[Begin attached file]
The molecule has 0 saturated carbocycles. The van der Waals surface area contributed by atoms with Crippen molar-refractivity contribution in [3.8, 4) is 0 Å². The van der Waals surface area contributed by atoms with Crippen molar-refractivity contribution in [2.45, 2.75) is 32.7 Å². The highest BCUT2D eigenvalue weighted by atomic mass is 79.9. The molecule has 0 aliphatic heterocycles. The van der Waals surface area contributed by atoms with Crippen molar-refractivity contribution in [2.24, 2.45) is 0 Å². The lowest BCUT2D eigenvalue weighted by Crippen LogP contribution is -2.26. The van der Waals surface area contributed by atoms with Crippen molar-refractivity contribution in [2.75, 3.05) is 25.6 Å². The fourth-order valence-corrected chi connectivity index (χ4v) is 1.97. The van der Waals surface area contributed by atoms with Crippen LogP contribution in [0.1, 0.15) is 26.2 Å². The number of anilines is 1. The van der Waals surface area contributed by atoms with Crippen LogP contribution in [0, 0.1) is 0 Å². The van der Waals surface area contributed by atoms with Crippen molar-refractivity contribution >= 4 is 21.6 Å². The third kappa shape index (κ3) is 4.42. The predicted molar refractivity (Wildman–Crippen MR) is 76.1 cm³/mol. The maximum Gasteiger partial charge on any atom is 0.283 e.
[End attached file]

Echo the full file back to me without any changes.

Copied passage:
The molecule has 0 saturated carbocycles. The van der Waals surface area contributed by atoms with Crippen molar-refractivity contribution in [3.8, 4) is 0 Å². The van der Waals surface area contributed by atoms with Crippen molar-refractivity contribution in [2.45, 2.75) is 32.7 Å². The highest BCUT2D eigenvalue weighted by atomic mass is 79.9. The molecule has 0 aliphatic heterocycles. The van der Waals surface area contributed by atoms with Crippen molar-refractivity contribution in [2.24, 2.45) is 0 Å². The lowest BCUT2D eigenvalue weighted by Crippen LogP contribution is -2.26. The van der Waals surface area contributed by atoms with Crippen molar-refractivity contribution in [2.75, 3.05) is 25.6 Å². The fourth-order valence-corrected chi connectivity index (χ4v) is 1.97. The van der Waals surface area contributed by atoms with Crippen LogP contribution in [0.1, 0.15) is 26.2 Å². The number of anilines is 1. The van der Waals surface area contributed by atoms with Crippen LogP contribution in [0, 0.1) is 0 Å². The van der Waals surface area contributed by atoms with Crippen molar-refractivity contribution >= 4 is 21.6 Å². The third kappa shape index (κ3) is 4.42. The predicted molar refractivity (Wildman–Crippen MR) is 76.1 cm³/mol. The maximum Gasteiger partial charge on any atom is 0.283 e.